As the pandemic continues to shut down theaters and delay major film releases across the world, Netflix decides to appease our appetites for worthwhile filmmaking with a new Spike Lee Joint: Da 5 Bloods.
Starring Chadwick Boseman, Clarke Peters, Delroy Lindo, Isiah Whitlock Jr., Jonathan Majors, Norm Lewis, and others, Da 5 Bloods is a timely film about reuniting Vietnam War veterans who return to the country to search for the remains of their fallen squad leader and buried gold. The film is extremely relevant to today’s political climate, and adds to the conversation on racial politics and war trauma in an emotionally poignant way; Spike Lee seems to have a knack for doing such a thing. However, coming off the heels of BlacKkKlansman, a superiorly made film equal in pertinence (possibly an even more important viewing today than it was in 2018 as we reevaluate our policing institutions), Da 5 Bloods may struggle to go beyond preaching to the choir and winning over alternative perspectives.
Spike Lee’s films are political and anyone familiar with his filmography knows that. Not only that, but the politics of his films make their presence known and are in your face; trying to take the politics out of a Spike Lee film is like trying to take me out of bed some mornings…it’s just not going to happen. And I believe during a time when meaningful dialogue on politics is of the essence, especially in the midst of an election year as Black Lives Matter protests take place across the country, a director like Spike Lee becomes ever so important. With Da 5 Bloods, Lee is a filmmaker with a bold and uncensored voice, not afraid to have his characters equate the president to a Klan member or adorn a MAGA cap; not only does this keep the film from being lost in the mix but positions it to lead the charge in forcing audiences to deliberate the very issues in society the film addresses. Whether the messages and opinions of the film stir outrage or produce thoughtful discussion is ultimately up to the viewer, yet regardless, Lee is successful with Da 5 Bloods in creating a film that offers his view of the world and also evokes strong responses from those who watch it.
Da 5 Bloods is a significant film also because it focuses on black soldiers in the war, who disproportionately made up 1/3 of the Vietnam army while making up far less of the population back at home; the film offers a unique and important perspective audiences haven’t been exposed to much if at all. Some of the issues the “Bloods” discuss throughout the film reminded me of Ronsel Jackson from Mudbound, an African American soldier who faced nasty racism and segregation upon his return from WWII.
It is particularly in the acting where the greatest strength of Da 5 Bloods lies. A film that portrays former army buddies getting back together, men who fought by each other’s sides through the jungles of Vietnam as they feared for their lives, requires a strong sense of chemistry between the central cast or else the whole film will fall apart. Following a montage of archived footage which brings us up to speed with the history preceding and surrounding the Vietnam War Spike wants to expose us to, the four actors who make up the “Bloods” meet up in a hotel lobby, and are all hugging and bantering as if they were back in the war again. Clarke Peters, Delroy Lindo, Isiah Whitlock Jr., and Norm Lewis mesh together like family.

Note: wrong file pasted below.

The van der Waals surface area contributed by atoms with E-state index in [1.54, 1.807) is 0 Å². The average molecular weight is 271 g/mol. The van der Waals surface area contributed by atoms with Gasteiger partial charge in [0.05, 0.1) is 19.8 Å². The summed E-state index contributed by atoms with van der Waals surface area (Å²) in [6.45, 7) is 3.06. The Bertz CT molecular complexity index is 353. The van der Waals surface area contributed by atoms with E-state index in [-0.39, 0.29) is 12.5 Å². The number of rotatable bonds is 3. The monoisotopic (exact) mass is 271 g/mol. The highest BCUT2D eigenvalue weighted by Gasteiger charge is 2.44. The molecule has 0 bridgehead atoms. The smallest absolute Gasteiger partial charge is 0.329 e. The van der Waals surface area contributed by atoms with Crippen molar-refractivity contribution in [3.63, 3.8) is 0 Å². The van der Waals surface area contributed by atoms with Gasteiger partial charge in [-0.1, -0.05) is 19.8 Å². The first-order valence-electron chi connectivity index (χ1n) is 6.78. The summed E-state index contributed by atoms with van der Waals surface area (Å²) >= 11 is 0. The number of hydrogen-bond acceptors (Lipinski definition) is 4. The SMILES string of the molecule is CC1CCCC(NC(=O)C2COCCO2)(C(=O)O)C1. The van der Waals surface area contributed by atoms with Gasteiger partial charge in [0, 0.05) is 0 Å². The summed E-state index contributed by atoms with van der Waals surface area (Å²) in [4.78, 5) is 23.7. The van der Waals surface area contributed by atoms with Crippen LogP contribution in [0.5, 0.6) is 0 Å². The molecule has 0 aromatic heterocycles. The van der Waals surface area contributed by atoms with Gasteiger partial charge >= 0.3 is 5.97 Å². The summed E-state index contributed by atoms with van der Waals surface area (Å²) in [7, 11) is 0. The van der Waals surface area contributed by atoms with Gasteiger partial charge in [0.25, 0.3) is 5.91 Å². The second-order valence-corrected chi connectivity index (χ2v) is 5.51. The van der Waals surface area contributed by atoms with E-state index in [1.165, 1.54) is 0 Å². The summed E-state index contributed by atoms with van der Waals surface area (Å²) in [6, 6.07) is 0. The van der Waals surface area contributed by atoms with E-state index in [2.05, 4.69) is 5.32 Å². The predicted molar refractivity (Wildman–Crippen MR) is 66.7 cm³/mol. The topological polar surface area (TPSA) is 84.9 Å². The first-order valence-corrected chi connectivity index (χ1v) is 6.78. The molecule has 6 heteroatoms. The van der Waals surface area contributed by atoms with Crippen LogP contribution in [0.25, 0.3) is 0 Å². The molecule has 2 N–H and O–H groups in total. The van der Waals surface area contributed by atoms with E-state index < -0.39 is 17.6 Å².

The performance from Delroy Lindo is being given the most spotlight, and rightfully so. Playing Paul, a black Trump supporter with severe PTSD, Lindo is asked by Spike to do the most, and his acting is flush with emotion. He builds a character who the audience can sympathize with, while simultaneously be intimidated by. Later in the film, he turns to insanity as he machetes his way through the jungle, looking past the screen and at us, preaching his thoughts. Paul is the epitome of one of the major themes of the film, that even when you leave the war, the war doesn’t leave you.
Clocking in at two and a half hours, Da 5 Bloods runs long, and its length is felt. There are many characters in the film, and Spike is careful to develop just about all of them; he may have benefitted from someone telling him to “kill his darlings” back at Netflix HQ. With a more concentrated focus on the relationships within the “Bloods”, and their search for gold and the remains of their former leader, and without the amateur-looking combat sequences and unnecessary romantic interest, the film may have been a more engaging and impactful one.
Da 5 Bloods gives us a rare glimpse into the lives of black Vietnam veterans, and is an important story to tell, and while director Spike Lee gives us plenty of substance to think on, the storytelling is a bit too loose for maximizing his message. 7.5/10